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Criminal’s Handbook: Dimwitted Suspects Commit, Film, And Narrate Armed Robbery in Sweetwater County

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By Jimmy Orr, Cowboy State Daily

The wheels of justice turn slowly, the old adage goes.

But maybe not in the case of a recent armed robbery outside of Rock Springs.

A dimwitted duo from Sweetwater County is under arrest for an armed robbery they are alleged to have committed last week involving a passenger in their car while they traveled on Interstate 80.

The evidence compiled by the Sweetwater County Sheriff’s office would appear to be pretty damning.

The department reports that not only was the entire robbery caught on video but it was narrated by one of the suspects.

“One of the suspects was alleged to have robbed the victim at gunpoint while the other video-recorded and narrated the robbery in progress,” Deputy Jason Mower said.

“After pleading with them for his life, the suspects pulled off of the interstate and allowed the victim to get out of the car before getting back onto the interstate and driving away,” the deputy said.

The office reports that detectives successfully recovered some of the items from the victim during the robbery and also seized the firearm that investigators believe was used during the robbery.

Now Benjamin Martinez, 24 of Green River and Nicholis Ray Roberson, 24, of Rock Springs are both in jail.

The sheriff’s office say they will face charges of aggravated robbery, conspiracy to commit aggravated robbery, and kidnapping and theft.

No trial date has been set. To further aid in the legal process, some observers speculate the duo will perform an interpretative dance of the armed robbery.

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Florida Man Steals Rawlins Police Car While Handcuffed; Eludes Cops For 70 Miles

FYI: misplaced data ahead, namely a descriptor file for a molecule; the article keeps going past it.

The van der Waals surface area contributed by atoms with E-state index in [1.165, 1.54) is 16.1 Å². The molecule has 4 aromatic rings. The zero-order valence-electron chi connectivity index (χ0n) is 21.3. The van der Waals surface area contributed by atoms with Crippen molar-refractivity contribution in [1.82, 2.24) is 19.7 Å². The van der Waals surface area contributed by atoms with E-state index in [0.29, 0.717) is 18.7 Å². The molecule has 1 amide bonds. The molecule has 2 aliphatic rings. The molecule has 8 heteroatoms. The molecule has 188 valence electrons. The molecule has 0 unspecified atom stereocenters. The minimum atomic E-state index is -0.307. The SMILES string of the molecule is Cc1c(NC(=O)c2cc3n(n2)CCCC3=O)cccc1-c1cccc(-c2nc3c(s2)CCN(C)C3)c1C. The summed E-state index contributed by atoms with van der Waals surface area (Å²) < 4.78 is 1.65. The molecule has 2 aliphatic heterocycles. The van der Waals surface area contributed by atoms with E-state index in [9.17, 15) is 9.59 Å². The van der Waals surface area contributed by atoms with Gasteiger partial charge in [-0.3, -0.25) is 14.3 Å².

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By Jimmy Orr, Cowboy State Daily

If there were a criminal’s handbook, you would think there would be a chapter on handcuffs and how, unless you happen to be Houdini or Mel Gibson, you should pretty much wave the white flag if wearing those accessories.

Unfortunately for Florida man James Estes, he’s not Houdini nor Mel Gibson and that handbook does not exist.

It turns out Estes was a wanted man for a parole violation in California when he was riding a motorcycle through the town of Rawlins.

Everything was good except he didn’t have any visible registration.

The Rawlins Police spotted the infraction and attempted to pull Estes over.

As happens so often in these stories, the suspect had a difference of opinion about being pulled over and opted to leave instead.

Interstate 80 was available so Estes jumped on that motorway thereby increasing the number of law enforcement officials who got involved and decreasing the number of available turnoffs.

At mile marker 189, Estes apparently thought he had a better chance of outrunning law enforcement on foot. So he abandoned the motorcycle and began the race.

Turns out, he was wrong in that assessment as quickly after, Estes was tackled and placed under arrest.

Normally, this is where the story ends. But James Estes is from Florida. He was just getting started.

Now, in the back of the patrol car, Estes was contemplating his options. He could stay arrested and face the music. Or he could treat it like a Daily Double on Jeopardy and bet it all for glory.

Florida man chose option 2.

His first action was to slide his handcuffed arms to the front of his body. Check.

Then, he crawled through the center partition of the vehicle to the front seat where — bonus — he discovered the car was running. How could he stop now?

With no one in the car but him, he decided to take the police car out for a drive.

Forget thwarting the police with a banana in the tailpipe. Estes actually managed to steal a police car while handcuffed. And then he drove 70 miles down Interstate 80 in the stolen police car.

At mile marker 119 in Sweetwater County, Estes somehow lost control of the stolen vehicle. Upon stopping, he was able to get out, however, and gave a footrace another shot — even though handcuffs would likely make him slower than last time — not to mention, he would likely look like a buffoon.

Second verse. Same as the first.

Tackled again. Arrested again. 

But now with many, many, many more charges. Not only in Carbon County but in neighboring Sweetwater County.